And there's subtle drama in the scene: the solitary tonger approaches an area already crowded with sail-driven dredge boats, each of them carrying a crew of watermen who may not be happy about this motorized, mechanized watermen invading their ancient oystering grounds. In the lone tonger's stance and gaze you can sense a sort of wariness. So there's history, meaning, and emotion in the photograph--but it's de Gast's artful eye that found and shaped the image in a way that could grab and arrest and focus our attention.
Such wonderful Bay photographs, it turned out, were produced by a native of the Netherlands. Raised in The Hague, de Gast was a teenager when he moved with his family to Queens Village, New York, where he went to high school and trade school. To improve his English skills, he moved to Oklahoma to work on a ranch. And to improve his photography skills, he enlisted in the U.S. Army, where the Signal Corps trained him as a photographer. By the time I met him, he had settled in Annapolis, fallen in love with sailing, and established himself as a successful commercial photographer.
Robert de Gast aboard his small sailboat, mapping out his circumnavigation of the Delmarva Peninsula
When I reached him by phone, de Gast invited me to his house, and there I found a lean and thoughtful man who would give me an unusual suggestion. He listened quietly while I explained why we wanted to buy some of his photographs and why we couldn't pay very much for them. His book held 165 black-and-white photographs--I had already seen these--but he told me he had many more images that I had not seen. Did I want to look through all those photographs? When I said yes, he told me he had taken 6,000 photographs for this one book.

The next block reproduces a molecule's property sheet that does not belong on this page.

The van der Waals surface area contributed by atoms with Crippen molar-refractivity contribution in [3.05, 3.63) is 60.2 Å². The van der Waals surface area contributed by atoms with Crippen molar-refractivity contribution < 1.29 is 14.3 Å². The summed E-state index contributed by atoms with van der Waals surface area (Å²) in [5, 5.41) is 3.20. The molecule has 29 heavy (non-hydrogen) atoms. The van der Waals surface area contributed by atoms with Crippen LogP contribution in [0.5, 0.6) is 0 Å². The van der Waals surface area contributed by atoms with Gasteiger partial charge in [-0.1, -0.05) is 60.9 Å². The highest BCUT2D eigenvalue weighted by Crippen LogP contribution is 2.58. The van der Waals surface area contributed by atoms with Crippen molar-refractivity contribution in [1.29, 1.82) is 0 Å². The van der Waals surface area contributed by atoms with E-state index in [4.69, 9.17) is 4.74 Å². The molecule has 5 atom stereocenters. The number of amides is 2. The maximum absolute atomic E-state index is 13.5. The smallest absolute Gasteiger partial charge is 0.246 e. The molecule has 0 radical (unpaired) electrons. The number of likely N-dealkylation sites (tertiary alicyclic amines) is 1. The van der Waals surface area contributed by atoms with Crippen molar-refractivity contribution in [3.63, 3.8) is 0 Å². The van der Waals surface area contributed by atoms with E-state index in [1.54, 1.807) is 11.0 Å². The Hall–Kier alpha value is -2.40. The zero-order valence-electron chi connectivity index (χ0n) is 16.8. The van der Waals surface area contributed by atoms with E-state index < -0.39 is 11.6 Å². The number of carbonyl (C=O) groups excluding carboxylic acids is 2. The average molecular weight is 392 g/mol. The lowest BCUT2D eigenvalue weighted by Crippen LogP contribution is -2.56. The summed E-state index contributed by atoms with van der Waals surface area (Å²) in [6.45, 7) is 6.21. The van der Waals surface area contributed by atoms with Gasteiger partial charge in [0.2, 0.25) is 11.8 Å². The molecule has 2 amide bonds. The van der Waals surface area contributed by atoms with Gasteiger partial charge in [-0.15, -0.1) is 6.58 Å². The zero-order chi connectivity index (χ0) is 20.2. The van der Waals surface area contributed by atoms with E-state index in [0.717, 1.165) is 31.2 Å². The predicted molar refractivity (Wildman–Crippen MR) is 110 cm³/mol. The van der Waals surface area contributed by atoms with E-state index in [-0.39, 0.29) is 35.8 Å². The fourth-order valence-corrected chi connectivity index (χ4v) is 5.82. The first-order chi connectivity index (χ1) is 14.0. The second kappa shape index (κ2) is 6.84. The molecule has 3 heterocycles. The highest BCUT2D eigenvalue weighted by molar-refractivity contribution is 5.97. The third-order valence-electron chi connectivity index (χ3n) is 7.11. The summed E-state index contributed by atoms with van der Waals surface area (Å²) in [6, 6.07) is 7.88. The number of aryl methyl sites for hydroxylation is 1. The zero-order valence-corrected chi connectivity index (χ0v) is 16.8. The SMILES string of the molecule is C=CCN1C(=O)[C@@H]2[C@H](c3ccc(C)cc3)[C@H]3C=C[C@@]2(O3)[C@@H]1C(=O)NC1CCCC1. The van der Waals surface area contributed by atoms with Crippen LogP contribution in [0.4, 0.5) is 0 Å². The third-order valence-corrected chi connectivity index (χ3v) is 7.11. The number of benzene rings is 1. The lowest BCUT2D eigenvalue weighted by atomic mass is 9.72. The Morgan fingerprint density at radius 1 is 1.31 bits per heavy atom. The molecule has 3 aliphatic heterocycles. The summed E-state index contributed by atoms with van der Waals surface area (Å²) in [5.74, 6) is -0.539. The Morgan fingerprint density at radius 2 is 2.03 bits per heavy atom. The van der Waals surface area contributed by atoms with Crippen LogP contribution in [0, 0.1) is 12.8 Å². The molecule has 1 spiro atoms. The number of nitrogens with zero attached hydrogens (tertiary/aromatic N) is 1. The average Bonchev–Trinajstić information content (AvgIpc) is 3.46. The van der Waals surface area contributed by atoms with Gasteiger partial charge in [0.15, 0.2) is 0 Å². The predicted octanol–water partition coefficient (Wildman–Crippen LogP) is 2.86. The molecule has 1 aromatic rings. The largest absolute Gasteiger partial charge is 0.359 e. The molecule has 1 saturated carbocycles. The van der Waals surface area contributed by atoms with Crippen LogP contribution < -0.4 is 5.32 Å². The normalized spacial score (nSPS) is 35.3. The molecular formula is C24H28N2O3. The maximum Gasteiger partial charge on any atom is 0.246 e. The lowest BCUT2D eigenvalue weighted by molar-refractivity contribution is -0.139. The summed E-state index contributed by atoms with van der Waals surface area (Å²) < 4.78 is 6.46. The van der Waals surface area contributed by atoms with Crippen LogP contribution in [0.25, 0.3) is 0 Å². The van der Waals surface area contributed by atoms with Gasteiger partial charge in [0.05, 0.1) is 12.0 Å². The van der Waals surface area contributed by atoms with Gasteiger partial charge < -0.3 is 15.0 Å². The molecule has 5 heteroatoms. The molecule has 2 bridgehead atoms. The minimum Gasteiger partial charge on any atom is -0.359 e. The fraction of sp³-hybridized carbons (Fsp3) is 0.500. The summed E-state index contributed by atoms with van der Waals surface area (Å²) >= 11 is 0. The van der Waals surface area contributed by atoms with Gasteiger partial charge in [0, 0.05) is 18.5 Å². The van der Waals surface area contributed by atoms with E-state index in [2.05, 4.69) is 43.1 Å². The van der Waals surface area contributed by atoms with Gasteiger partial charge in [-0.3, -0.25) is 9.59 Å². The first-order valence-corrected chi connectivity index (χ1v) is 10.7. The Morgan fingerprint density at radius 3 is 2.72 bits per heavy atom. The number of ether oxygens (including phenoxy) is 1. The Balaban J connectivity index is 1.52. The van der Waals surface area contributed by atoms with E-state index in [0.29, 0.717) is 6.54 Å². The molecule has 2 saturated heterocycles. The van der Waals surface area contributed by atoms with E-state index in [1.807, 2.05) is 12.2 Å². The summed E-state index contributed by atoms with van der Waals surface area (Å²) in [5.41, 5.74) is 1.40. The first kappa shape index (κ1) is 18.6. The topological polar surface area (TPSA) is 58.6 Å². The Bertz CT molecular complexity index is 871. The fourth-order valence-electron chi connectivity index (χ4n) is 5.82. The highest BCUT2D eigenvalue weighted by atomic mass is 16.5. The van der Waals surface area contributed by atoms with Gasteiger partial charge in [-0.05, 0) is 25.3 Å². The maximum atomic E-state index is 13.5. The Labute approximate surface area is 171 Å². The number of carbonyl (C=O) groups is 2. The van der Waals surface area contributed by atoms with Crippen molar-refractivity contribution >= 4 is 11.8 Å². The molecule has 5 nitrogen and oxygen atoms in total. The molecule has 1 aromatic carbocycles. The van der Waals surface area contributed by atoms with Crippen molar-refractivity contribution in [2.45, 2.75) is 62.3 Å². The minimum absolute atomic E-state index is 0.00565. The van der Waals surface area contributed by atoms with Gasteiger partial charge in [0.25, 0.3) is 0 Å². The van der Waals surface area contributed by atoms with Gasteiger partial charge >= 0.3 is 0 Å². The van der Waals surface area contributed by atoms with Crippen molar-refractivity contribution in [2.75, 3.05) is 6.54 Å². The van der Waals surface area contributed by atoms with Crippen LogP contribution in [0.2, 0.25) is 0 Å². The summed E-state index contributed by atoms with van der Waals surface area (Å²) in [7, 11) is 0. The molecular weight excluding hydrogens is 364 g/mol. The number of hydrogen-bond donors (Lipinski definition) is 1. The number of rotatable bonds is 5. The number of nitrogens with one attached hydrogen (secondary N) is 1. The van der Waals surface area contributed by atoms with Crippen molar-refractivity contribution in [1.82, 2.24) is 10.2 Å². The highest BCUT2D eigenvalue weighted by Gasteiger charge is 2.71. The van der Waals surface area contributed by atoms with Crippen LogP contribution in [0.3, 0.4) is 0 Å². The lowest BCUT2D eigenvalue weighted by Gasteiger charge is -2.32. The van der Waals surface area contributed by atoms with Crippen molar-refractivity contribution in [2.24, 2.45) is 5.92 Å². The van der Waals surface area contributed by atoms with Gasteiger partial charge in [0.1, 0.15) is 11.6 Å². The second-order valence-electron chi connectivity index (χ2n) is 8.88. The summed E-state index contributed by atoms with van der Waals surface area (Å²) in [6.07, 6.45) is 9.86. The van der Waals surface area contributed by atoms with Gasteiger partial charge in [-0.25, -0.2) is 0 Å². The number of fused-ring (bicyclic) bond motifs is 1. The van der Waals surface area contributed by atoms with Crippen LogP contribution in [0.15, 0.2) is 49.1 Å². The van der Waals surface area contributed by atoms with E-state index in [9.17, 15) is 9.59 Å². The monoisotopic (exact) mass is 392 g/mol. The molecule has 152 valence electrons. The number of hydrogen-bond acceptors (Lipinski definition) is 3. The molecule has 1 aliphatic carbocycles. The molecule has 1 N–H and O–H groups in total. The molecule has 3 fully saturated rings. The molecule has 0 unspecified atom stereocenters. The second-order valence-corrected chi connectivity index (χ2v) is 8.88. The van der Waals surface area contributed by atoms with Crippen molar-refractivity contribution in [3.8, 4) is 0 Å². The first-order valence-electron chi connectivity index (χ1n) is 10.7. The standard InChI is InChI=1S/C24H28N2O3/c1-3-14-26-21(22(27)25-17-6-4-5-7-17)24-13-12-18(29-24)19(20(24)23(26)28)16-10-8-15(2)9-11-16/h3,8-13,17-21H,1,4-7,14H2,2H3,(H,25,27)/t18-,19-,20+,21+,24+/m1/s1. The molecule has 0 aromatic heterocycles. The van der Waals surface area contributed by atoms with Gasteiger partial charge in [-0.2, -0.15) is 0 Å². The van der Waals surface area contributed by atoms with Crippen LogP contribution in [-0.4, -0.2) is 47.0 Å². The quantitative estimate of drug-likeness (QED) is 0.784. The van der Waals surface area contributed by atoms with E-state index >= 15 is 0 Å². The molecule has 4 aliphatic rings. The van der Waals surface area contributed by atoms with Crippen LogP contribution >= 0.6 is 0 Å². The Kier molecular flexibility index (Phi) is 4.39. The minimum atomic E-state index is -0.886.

A contact sheet, one of hundreds, with 30 thumbnails--but only one image chosen for printing
How was I supposed to examine 6,000 photographs? By looking through contact sheets. In the long-ago days of black-and-white film, a photographer like de Gast could not instantly check his images on his digital camera. Instead he had to return home, process his film, lay strips of film onto photographic paper--and print a contact sheet, a collection of thumbnail images. Only then could he finally review his work and begin to pick out his best images.